The high-pitch scream of the engines.
The haze of a low cloud of exhaust smoke filling the air.
The distinctive smell of the special and expensive blend of race fuel.
The buzz of activity filling the arena as racers and race fans alike scurry about.
The atmosphere surrounding race weekend inside the Arena at the Summit County Fairgrounds is as dizzying as the racing on the indoor track.
Thursday is a warm-up day for motocross and ATV racers to test out the indoor track and see how well their equipment and nerves handle the small and not-so-small hills and hairpin curves created inside the arena.
The real action takes place on Friday and Saturday nights when the winner-takes-all races are held.
A dirt track spans the entire center of the arena, while vendors and bleachers rim the outside edges.
The arena is typically home to dog shows and horse competitions, but for two weekends in the winter, it is home to dirt-flying, wheels-up racing.
While the track is a one-size-fits-all kind of the thing, the racers range from fresh preschoolers on tiny bikes to daring teenagers to thrill-seeking adults who ride scream machines around the course at break-neck speeds.
Mason Dix made his “professional” racing debut at January’s outing of the Summit Indoor Motocross event.
His dad, Matt, has been racing fast things for some 30 years or so. Mason’s previous experience was slowly puttering around the family’s property in Portage County’s Edinburg Township.
The track’s hills towered over Mason’s tiny 4-year-old frame and like-sized ATV.
His racing machine crawled its way up one hill after another while Mason held on tight.
Once his practice round was over and his ATV was parked on the back of dad’s pickup, Mason tenderly grabbed his dad’s hand for a walk back into the arena to check out some of the big boys and girls tearing up the track.
Mason, a youngster of few words, admitted the experience was a bit unnerving.
“I liked the flat parts,” he said with a whisper over the motorcycles roaring around the track.
Mason’s not the only racer in the family. His big sister Olivia, 7, also races.
“This is a family sport,” Matt said.
While the kids enjoy the competition — more so for Olivia at this point — it brings a mixed a bag of emotions for Mom and Dad.
“For my wife it is nerve-racking,” Matt said. “My mom closes her eyes during the races.”
Matt said he has confidence in his son — who ironically still has training wheels on his bicycle — when he climbs aboard his No. 66 ATV.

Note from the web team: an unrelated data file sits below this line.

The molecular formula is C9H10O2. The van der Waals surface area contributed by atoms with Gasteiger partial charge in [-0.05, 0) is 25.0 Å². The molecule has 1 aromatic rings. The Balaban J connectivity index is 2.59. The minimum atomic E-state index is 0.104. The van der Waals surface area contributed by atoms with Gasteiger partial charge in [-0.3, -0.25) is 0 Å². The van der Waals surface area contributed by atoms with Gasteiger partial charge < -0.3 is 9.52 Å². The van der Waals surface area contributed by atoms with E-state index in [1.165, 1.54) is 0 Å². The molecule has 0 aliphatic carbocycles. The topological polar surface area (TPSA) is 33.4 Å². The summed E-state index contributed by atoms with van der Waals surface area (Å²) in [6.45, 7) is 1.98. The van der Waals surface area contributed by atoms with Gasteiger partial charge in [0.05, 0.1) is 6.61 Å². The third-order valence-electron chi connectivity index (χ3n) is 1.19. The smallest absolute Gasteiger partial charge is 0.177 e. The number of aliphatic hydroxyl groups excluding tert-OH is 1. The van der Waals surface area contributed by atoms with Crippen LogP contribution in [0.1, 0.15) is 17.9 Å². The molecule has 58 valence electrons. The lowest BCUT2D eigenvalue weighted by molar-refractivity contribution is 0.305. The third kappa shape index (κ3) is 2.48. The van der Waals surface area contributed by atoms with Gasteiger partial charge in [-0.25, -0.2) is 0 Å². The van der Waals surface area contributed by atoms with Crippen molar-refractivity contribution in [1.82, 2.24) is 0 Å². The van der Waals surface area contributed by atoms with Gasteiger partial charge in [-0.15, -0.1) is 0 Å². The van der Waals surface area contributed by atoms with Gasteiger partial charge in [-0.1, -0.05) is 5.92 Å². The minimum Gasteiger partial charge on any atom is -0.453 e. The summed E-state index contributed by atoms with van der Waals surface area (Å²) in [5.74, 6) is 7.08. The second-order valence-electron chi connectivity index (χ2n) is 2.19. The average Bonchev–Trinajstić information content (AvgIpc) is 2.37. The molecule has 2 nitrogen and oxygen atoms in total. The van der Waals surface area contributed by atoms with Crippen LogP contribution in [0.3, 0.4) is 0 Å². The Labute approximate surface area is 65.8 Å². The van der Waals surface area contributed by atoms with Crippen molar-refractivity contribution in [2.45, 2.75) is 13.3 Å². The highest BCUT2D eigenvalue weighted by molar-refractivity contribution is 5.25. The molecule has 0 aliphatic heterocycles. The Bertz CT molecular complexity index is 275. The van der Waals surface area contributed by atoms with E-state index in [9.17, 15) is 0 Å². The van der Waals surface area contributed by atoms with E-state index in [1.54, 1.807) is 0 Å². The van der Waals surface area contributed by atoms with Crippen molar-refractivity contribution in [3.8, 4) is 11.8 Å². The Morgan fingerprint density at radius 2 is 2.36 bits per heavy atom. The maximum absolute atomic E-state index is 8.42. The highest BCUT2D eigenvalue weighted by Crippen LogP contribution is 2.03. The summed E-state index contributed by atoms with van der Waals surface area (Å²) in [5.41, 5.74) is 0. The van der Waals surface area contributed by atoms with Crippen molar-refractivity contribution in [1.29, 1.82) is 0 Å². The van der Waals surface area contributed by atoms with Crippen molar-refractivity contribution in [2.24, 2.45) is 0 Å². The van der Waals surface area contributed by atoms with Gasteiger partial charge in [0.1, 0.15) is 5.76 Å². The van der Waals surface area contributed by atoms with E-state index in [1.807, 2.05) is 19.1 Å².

Mason is humble about his racing beginnings.
“My sister is a better rider,” he said sheepishly.
In all, some 350 racers will take to the track when Summit Indoor racing holds its races Friday and Saturday.
Organizer Bobby Noah said the adult racers run the gambit from doctors to lawyers to factory workers.
And the younger racers range from those as young as Mason to hordes of teenagers honing their skills.
“This is definitely a family sport for the younger racers,” he said. “It just takes the support of the whole family to do it.”
Among the teen racers is Maria Nuosci.
The 16-year-old Woodridge High School student has been riding ATVs since she was 4.
Being one of the few girls on the track doesn’t bother Maria.
“Once you are racing, everybody is the same,” she said.
The quad his daughter races on is a bit smaller than some of those of her competitors so Rocco Nuosci said it can be a bit unnerving to sit along an outside rail watching other racers soar high in the air on the big jumps.
“They literally go over top of her,” he said. “I just panic.”
Maria said she just worries about her own quad and has confidence in the ability of her fellow competitors.
“Inside tracks are a lot harder than the outdoor ones,” she said. “The racing is a lot more bunched up.”
But this also makes for some exciting action for spectators who can pay $15 to see the action.
There are some inevitable spills and an occasional racer who will literally lose the seat off a bike or ATV, but flaggers scattered throughout the course are quick to throw a caution flag to slow competitors down.
“Our crew is amazing,” Noah said. “They are spot-on with everything. Safety is important.”
Maria, who’s also an avid snowboarder at Boston Mills, said she has emerged relatively unscathed aside from a minor concussion once.
But after a weekend of racing, Maria said, she will be a bit sore and bruised from all the jumps.
“You just get used to it,” she said.
From the necessary equipment to the special racing fuel, Rocco said, racing competitively can add up, particularly if you travel to compete. A special racing shock absorber alone can fetch upward of $1,500.
“You could easily drop $10,000 a year,” he said.
Maria said she loves the sport and the excitement of race day is priceless.
“I’m a bit of a daredevil,” she said. “I like doing extreme things.”
Craig Webb can be reached at firstname.lastname@example.org or 330-996-3547.